One of my very dear friends came to visit yesterday, and she was like a breath of fresh air!
Tammy is one of those rare people who listens without judging and speaks words of truth AND grace without beating around the bush. She’s told me when I was being a negative ninny in my marriage and she’s helped me process my father’s absence. She offered support during the first few emotional weeks of bringing Carissa home and she’s celebrated with me the birth and growth of this creative outlet.
She is the answer to my prayers when I was looking to find a mentor. In so many ways, Tammy is my Titus 2 sister.
But I didn’t always have her in my life. In fact, there were many years when I really longed for an older woman other than my mom who could guide me through life’s tough seasons and rejoice with me over the big and little miracles. But everyone around me was either part of our ministry or not in a place to mentor a young woman.
So how can you find a mentor when there’s no one around to ask?
You turn to books.
Books As Mentors
Many of you know I grew up in Romania as a missionary kid.
I was (and still am) an introvert who is socially awkward and not very good at small talk. So in the absence of friends and mentors, in a culture I didn’t feel at home in, I took refuge in books.
Books became my companions. We stayed up into the wee hours of the night laughing at each other’s adventures, weeping over broken hearts, and learning important life lessons.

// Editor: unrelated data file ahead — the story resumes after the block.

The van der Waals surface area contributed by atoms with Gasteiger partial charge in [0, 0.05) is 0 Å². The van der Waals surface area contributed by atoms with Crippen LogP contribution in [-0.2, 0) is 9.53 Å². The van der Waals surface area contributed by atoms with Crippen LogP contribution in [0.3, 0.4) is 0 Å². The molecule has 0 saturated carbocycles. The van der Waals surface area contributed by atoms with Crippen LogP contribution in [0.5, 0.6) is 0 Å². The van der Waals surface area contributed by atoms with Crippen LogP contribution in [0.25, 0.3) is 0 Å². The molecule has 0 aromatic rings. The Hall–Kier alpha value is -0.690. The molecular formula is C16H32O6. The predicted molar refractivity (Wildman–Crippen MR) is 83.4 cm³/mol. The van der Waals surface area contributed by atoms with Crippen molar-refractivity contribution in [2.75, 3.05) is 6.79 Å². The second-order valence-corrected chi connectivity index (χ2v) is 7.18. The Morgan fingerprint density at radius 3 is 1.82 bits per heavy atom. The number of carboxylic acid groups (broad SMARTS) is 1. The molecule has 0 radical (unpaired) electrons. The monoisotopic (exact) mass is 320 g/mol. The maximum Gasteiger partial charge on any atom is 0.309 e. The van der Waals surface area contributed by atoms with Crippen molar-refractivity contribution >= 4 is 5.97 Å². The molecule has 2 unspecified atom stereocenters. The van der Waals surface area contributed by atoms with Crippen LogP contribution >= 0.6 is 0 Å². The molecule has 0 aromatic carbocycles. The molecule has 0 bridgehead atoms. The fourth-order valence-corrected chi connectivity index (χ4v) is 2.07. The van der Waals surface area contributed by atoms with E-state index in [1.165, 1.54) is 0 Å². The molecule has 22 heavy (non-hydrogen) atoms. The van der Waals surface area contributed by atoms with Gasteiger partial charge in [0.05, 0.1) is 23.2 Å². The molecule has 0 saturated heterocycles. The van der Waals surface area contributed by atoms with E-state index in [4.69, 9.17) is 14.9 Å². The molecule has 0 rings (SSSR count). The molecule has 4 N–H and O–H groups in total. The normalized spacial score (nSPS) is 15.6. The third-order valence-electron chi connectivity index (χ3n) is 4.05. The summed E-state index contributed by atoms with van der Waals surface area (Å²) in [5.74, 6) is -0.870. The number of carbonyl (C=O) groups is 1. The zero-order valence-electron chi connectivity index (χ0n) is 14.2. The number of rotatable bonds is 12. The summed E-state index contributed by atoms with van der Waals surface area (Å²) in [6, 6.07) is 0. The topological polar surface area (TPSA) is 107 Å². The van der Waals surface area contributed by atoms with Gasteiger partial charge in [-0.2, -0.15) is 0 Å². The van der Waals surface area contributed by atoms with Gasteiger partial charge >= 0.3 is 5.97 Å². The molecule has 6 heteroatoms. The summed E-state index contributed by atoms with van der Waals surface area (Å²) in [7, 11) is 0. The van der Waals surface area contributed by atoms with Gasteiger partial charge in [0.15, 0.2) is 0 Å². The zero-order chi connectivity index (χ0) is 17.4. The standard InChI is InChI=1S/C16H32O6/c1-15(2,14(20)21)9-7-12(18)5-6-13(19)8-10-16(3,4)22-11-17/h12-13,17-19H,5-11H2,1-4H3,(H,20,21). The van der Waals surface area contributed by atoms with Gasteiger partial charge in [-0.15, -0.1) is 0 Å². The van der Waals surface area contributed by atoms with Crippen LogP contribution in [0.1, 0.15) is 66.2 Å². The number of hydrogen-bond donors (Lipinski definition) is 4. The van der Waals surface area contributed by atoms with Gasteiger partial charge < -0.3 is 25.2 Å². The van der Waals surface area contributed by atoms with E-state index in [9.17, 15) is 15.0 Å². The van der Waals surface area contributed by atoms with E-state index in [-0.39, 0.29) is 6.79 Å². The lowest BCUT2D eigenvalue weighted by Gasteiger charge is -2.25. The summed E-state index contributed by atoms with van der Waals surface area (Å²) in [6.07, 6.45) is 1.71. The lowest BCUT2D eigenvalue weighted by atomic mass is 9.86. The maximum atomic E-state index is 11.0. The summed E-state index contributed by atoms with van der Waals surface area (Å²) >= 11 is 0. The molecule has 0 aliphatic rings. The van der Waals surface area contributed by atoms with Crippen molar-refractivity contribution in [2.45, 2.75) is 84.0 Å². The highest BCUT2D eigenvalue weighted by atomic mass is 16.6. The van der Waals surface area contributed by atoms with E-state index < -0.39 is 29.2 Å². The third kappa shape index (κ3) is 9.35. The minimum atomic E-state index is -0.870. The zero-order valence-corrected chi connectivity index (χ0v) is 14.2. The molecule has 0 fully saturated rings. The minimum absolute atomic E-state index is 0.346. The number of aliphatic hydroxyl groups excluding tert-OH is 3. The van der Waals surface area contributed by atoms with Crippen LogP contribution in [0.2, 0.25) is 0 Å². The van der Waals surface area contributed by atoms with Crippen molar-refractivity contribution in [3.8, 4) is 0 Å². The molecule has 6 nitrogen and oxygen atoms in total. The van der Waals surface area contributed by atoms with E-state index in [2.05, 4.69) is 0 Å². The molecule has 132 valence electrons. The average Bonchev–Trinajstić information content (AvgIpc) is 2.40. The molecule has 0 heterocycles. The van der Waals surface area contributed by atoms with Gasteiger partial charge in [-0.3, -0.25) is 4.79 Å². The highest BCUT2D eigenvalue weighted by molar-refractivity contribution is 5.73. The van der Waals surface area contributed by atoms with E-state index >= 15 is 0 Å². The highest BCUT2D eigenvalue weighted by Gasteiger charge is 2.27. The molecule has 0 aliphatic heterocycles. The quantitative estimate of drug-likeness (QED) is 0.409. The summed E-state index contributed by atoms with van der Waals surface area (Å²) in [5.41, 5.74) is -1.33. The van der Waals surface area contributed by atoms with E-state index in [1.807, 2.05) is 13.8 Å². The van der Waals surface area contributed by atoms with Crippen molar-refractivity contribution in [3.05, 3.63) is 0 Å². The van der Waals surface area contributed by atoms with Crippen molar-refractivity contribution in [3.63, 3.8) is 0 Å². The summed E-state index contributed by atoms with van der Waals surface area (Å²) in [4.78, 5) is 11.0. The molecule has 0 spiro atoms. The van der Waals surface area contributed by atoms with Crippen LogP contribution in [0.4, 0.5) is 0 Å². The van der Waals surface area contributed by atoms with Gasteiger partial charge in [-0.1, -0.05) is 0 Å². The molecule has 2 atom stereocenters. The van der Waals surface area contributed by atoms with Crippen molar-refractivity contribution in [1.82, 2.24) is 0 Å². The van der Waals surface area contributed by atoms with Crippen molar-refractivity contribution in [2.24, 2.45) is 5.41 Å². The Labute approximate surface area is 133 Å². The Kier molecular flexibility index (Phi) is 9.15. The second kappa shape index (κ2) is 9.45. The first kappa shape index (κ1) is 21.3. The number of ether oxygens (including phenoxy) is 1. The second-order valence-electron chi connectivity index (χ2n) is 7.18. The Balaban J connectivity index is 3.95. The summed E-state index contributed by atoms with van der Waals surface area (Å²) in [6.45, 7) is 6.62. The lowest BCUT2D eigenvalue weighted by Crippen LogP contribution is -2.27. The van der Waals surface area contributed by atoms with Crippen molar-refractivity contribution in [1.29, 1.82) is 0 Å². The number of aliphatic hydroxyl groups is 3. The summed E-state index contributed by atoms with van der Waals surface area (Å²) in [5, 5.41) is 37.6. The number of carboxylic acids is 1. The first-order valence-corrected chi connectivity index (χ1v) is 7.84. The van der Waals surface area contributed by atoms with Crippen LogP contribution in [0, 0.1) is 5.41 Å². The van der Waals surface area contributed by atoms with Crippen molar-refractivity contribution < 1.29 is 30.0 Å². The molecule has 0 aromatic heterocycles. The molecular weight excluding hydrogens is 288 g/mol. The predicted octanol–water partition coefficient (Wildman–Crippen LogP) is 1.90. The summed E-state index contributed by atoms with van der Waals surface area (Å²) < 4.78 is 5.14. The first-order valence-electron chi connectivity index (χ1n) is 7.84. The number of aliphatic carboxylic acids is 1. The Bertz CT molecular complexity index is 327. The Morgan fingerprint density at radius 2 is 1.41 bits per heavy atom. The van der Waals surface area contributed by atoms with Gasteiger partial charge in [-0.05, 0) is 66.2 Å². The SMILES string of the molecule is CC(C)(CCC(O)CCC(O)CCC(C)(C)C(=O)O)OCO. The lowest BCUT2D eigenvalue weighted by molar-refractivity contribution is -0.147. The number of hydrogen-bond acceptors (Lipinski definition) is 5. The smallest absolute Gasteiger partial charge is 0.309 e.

The Mandie Series was an instant win, followed closely by The Christy Miller series a supporting church had sent me as a Christmas gift. Gone with the Wind (which I snuck from my aunt) gave me an early education in sexual escapades much too early in my childhood, while Cheaper By The Dozen ruined me for life with its emphasis on elimination of waste motion.I began reading everything I could get my hands on.
I may not have had the best taste in books to start with, but my parents recognized my insatiable hunger for more books and knowledge, and my father especially supplied me with quality Christian reads.
The first books that first revolutionized my spiritual life were
- Leslie Ludy’s Authentic Beauty,
- Amy Carmichael’s Biography,
- Elizabeth Elliot’s Let Me Be a Woman,
- and Becky Tirabassi’s Let Prayer Change Your Life.
There were many more to follow, and I’ve since discovered gems like
- Andrew Murray’s Collected Works On Prayer,
- John Piper’s When I Don’t Desire God: How to Fight For Joy,
- Sarah Young’s Jesus Calling,
- Gary Chapman’s The 5 Love Languages,
- and most recently Elyse Fitzpatrick’s Good News for Weary Women
- and Mike Erre’s Astonished: Recapturing the Wonder, Awe, and Mystery of Life with God.
It’s true, not every book is an instant friend. I’ve wadded through many mediocre and heretical books, and I always approach a new title with a dose of skepticism.
But God has graciously used books as mentors throughout my life, teaching, admonishing, encouraging, giving practical answers and solutions. By reading, I’ve learned more about myself as a Jesus-follower, a woman, a wife, mom, daughter, careerwoman, writer, dreamer, money-manager, homemaker, and everything in between.
Read and listen to one thinker and you become a clone;
Read two and you become confused;
Read ten and you get your own voice;
Read a hundred and you start to become wise.
― Timothy Keller
God has blessed us to live in an era where we have more access to wise teachers than at any other point in history, whether through books, blogs, podcasts, videos, or face-to-face interaction.
I’ve met people who aren’t really “into reading,” and that’s fine. I’m not here to convince anyone they need to read. But if you’re longing for a mentor but you’re ignoring books, then you’re overlooking one of God’s answers to your prayers.
Photo Credit: seyed mostafa zamani